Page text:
Straightforward method for hampering frequency analysis on deterministic encryption

I'm brainstorming some different ways of making deterministic encryption more secure. I want to use deterministic encryption to preserve searchability over the keywords in a document set. However, I ...
4
votes
1answer
45 views

Given occasional LFSR samples can the next sample be computed?

Suppose I have access to an LFSR generator output used in a radio communications system, with the LFSR being used to authenticate devices. The system cycles an internal unknown length LFSR (greater ...
11
votes
1answer
559 views

Does Curve25519 only provide 112 bit security?

In a recent mail on the IETF CFRG mailing list it was claimed that: The (currently missing) security considerations (or somewhere) should describe why Curve25519 is ok when used in contexts where ...
-2
votes
1answer
235 views

Having plaintext and ciphertext, how can I learn more about key/encryption?

I have an OLD work database that seems to have a simple encryption on the PW. I have one users whose pw is 7777 the cipher text is ...
4
votes
4answers
145 views

Shamir Secret Sharing: Why cannot we recover polynomial's root if we have $t-1$ shares?

Imagine we have $t-1$ shares in $(t,n)$ shamir secret sharing. So at least $t$ shares are needed. Question: Why cannot we use $t-1$ shares to find a root of the polynomial and then recover the ...
8
votes
1answer
2k views

Knowing pre-encryption data, can we find the private key CryptoLocker used?

One of our users seems to have been hit by CryptoLocker. As a result, he has a hard drive full of encrypted files. The ransom-ware claims to have used public key encryption on the files. If we know ...
0
votes
0answers
37 views

Is double encryption using AES using different key lengths (128 bit and then 256 bit) vulnerable? [duplicate]

I know that AES 256 bit is far more than enough to secure a file. I just want to know if there are any vulnerabilities or known attacks which can make such this combination less secure "double ...
2
votes
1answer
245 views

Recovering key length from transposition block cipher ciphertext

First of all I would like to say hello to all StackExchange users. So far I've been stalking the forum for some time, now it's time to leave the shadows. In my master thesis I'm writing about ...
3
votes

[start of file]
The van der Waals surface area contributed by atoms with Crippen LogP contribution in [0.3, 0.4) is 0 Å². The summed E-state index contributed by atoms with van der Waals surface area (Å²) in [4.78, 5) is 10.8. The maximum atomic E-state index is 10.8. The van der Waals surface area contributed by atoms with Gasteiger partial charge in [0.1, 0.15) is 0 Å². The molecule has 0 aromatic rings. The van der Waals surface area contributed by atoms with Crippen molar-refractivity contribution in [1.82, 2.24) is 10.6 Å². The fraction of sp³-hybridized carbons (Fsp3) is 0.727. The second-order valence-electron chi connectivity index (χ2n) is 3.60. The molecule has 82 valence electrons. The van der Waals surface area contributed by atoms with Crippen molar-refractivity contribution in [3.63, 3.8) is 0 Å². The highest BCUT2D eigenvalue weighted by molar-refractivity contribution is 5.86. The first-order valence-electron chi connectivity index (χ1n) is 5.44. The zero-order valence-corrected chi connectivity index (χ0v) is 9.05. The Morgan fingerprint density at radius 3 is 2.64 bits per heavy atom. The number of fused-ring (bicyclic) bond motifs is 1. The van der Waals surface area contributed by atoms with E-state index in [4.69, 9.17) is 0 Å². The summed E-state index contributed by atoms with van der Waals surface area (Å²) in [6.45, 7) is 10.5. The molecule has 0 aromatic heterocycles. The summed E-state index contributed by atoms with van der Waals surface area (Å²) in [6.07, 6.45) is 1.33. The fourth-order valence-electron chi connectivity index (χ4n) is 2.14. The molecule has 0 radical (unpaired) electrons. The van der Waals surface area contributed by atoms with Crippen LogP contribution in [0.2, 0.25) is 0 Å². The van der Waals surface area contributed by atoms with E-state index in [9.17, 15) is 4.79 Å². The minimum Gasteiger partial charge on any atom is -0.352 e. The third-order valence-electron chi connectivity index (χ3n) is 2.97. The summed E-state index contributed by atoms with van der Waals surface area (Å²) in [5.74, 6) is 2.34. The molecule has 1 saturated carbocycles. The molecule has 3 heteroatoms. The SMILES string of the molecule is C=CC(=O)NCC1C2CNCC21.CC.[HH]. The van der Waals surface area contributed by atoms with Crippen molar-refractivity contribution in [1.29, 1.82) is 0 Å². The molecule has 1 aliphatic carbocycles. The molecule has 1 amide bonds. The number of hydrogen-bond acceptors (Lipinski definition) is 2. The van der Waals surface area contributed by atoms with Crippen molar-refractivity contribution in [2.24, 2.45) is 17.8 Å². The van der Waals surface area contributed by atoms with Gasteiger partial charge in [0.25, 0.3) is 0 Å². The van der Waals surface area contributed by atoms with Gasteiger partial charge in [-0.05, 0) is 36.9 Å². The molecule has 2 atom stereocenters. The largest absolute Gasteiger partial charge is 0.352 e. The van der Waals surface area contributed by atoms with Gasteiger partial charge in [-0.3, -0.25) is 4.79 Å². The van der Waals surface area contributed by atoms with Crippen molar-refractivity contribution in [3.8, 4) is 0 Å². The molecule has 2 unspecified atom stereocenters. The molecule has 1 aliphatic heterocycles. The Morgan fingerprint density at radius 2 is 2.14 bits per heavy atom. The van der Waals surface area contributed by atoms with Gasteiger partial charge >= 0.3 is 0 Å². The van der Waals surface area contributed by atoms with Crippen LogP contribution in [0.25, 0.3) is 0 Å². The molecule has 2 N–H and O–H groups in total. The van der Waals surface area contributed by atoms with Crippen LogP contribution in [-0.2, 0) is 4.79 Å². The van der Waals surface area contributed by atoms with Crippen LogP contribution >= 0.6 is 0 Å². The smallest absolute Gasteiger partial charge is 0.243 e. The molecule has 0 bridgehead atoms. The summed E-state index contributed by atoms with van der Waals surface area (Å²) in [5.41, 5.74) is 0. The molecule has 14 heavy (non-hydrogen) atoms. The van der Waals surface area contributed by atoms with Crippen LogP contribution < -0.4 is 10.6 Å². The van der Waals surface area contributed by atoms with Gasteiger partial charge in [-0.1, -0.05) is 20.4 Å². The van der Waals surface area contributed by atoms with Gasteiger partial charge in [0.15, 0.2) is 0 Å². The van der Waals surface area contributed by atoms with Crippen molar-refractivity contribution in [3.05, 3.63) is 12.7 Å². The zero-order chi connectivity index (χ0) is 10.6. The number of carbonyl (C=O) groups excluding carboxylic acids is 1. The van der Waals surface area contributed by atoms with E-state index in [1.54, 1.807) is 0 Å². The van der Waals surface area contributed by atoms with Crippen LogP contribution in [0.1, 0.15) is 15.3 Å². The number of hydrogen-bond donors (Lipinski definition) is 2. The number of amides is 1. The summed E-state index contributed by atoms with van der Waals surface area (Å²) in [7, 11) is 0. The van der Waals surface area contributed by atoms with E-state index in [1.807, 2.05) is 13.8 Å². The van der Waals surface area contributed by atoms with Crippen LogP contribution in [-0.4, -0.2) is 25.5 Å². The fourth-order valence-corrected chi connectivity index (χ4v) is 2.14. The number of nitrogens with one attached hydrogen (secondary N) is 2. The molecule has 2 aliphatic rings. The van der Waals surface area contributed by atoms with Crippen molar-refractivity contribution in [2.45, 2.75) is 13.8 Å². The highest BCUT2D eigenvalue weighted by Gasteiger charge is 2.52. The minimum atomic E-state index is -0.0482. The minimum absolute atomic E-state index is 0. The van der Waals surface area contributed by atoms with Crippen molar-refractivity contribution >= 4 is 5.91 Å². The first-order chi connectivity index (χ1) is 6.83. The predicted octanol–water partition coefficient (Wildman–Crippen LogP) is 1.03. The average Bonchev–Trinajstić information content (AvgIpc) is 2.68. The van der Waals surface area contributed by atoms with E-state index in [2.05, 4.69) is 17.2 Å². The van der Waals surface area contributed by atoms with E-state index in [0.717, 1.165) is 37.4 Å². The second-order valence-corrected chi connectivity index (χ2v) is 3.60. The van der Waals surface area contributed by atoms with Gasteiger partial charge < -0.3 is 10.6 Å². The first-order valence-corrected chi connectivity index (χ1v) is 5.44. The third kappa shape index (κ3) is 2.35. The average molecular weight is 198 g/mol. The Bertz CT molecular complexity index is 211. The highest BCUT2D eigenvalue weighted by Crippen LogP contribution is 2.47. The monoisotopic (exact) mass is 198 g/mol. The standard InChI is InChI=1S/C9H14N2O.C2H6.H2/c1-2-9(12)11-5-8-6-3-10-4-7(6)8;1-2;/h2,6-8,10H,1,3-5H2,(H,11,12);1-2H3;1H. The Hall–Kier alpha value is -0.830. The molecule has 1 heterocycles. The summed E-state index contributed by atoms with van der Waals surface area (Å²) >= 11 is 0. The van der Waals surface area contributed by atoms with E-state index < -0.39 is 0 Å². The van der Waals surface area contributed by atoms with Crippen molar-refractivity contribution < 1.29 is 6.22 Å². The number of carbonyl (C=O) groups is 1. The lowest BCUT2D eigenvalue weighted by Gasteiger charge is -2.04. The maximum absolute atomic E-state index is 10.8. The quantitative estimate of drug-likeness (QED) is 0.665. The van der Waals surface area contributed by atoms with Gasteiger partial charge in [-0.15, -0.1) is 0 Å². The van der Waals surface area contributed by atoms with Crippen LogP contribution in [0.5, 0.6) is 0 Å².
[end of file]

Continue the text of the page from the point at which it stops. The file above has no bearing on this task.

2answers
160 views

Combine two sha512 hashes to a single hash

Assume I have two data fragments: $Frag_1$ and $Frag_2$. I can build sha512 hashes the usual way with $SHA512(Frag_1)$ and $SHA512(Frag_2)$ and then hash the two fragments appended to each other: $$...
2
votes
0answers
42 views

Is it possible to generate backdoored DH parameters?

I know it has been already asked and answered whether it's possible to generate weak DH parameters. But "recentely" we experienced the Logjam attack, which makes use of the pre-computation ...
4
votes
1answer
160 views

Hashing a Diffie-Hellman result

In many implementations, the result of the Diffie-Hellman algorithm is hashed. I read that: Hashing the shared secret point prevents an attacker from gaining more information about the EC private ...
4
votes
1answer
527 views

Understanding a Blowfish cryptanalysis

I'm reading a cryptanalysis on Blowfish, and I've come across something that I don't quite get. Let's denote $$\delta = a \oplus a'$$ where a and a' are bytes that cause a collision in some S-box ...
0
votes
0answers
33 views

how many pairs of plaintext-ciphertext are needed before we break AES? [duplicate]

Imagine a set of words ($plaintext$) each are encrypted using AES-ECB mode and due to some leakage in the system an attacker could gain access to some pairs of $plaintext$ and $ciphertext$. But once ...
5
votes
0answers
113 views

Would the encryption of bigrams and trigrams weaken the code?

Supposing a rotor machine of the 1940s or 50s, with 36 characters instead of 26. Would the encryption of the ten additional characters as the most frequent bigrams or trigrams weaken the code? What ...
1
vote
2answers
90 views

Collision probability of MD5 over different attacks

I am researching the collision probability of MD5 and various attacks against it. Can someone help me how to learn the least probability that there will be a collision in a specific attack on MD5? ...
2
votes
1answer
92 views

Mathematically / statistically “safe” way to differentiate between crypto and random blob?

I assume the United Kingdom will impose (as opposed to just talk about it) restrictions on crypto software that may be used within it's borders. Me, quite the border clown (yes, I always bring a up ...
1
vote
1answer
87 views

Is it a good practice to use plain text for derivation of Keys?